Recent posts in this blog have advocated cessation or reduction of logging as a cure for poor water quality, erosion and other problems that may occur with timber harvesting. The three decade nationwide decline in timber harvesting on our national forests has been a long-term test of the validity of this proposal. This de facto experiment has revealed the critical need for more active management of the timber resource.
While this 30 year decline occurred nationwide, the impacts have been most severe in the West.
Figure 1 graphically depicts the changes that occurred on western forests during this period of limited harvest.
In the west in the early 1990s the United States Forest Service was cutting about 40% of the growth while 30% died.
In 2016 the USFS in the west cut 7% of the growth while 75% died.
Figure 1 tells its story clearly and succinctly. On a more localized scale, Figure 2 reveals the recent condition of the timber resources in the Northern Region of the U.S. Forest Service (R-1). It is an example of the how this involuntary virtual shut-down of logging is playing out in the real world.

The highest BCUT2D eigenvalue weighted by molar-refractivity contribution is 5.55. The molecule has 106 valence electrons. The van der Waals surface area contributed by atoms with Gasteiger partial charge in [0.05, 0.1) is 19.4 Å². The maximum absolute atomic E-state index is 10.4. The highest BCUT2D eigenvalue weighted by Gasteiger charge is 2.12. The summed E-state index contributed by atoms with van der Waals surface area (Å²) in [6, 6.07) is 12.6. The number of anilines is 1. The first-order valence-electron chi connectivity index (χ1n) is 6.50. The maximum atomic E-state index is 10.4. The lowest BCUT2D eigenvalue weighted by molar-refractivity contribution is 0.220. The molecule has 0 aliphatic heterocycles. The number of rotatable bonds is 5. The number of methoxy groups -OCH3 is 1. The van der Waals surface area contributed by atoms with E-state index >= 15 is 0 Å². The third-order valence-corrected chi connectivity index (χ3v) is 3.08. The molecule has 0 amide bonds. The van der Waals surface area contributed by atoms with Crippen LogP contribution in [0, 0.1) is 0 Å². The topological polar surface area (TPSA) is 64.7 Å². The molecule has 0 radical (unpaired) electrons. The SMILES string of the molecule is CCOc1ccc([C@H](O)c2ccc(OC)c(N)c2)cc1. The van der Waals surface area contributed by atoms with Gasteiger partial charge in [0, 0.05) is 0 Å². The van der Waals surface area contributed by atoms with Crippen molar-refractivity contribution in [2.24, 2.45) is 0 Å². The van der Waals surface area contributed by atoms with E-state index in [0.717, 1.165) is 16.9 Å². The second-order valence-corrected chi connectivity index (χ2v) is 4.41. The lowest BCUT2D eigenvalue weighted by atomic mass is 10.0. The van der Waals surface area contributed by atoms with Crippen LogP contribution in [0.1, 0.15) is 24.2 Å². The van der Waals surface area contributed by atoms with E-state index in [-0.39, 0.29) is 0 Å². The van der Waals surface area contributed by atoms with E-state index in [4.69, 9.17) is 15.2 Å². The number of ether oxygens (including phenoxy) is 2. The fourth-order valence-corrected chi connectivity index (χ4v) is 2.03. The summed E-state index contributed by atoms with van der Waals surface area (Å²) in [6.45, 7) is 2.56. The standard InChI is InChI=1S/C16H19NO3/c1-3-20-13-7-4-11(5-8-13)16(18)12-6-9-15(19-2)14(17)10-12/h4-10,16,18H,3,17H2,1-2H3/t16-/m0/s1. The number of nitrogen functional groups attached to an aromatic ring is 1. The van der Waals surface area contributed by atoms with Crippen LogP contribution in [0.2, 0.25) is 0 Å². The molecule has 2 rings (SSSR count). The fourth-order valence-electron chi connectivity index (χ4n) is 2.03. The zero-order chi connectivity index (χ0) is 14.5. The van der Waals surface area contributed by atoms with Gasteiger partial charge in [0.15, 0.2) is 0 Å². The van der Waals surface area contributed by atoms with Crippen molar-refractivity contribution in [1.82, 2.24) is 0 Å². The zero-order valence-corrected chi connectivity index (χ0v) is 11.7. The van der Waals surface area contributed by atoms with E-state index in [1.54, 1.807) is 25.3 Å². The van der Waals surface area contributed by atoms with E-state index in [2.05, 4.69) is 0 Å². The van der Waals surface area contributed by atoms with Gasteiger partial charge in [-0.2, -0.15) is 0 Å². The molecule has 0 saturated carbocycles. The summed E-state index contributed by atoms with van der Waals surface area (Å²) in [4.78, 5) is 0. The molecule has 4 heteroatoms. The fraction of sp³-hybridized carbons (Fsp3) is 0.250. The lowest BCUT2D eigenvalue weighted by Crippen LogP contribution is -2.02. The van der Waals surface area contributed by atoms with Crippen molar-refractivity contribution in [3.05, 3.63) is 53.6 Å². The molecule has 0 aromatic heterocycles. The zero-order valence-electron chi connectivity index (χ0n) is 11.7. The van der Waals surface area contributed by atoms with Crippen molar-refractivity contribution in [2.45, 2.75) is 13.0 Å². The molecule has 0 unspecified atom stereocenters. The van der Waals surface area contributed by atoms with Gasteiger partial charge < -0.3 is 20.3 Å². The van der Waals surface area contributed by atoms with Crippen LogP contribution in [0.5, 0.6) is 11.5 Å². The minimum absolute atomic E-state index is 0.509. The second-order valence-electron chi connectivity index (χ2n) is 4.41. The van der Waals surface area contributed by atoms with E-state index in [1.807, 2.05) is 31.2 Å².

The results are clear: a tiny cut, massive mortality, and negative net growth.
The enormous economic and social impacts of this operational shift have been documented extensively elsewhere.
However, the effect of widespread tree mortality on climate change often is overlooked. The large reduction in oxygen producing leaf area plus the addition of a huge volume of decomposing (CO2 generating) dead trees only can accelerate this unfolding global calamity.
The solution to these problems is not less management but better management: the universal use of Better Management Practices and the corrections of the many causes of management impotence.
Among the most frequently cited of these causes are:
- over-regulation (a tangle of shifting, restrictive, unclear, and often conflicting laws, regulations, executive orders, written and unwritten policies, and judicial mandates)
- serial litigation
- over planning and analysis (appeal-proofing proposals and reports)
A combined effort by timber interests, the environmental community and the USFS aimed at removing these impediments could be a productive strategy moving towards prudent husbandry of our public lands.
Logging opponents are urged to study the charts and consider their implications. Comments would be welcomed.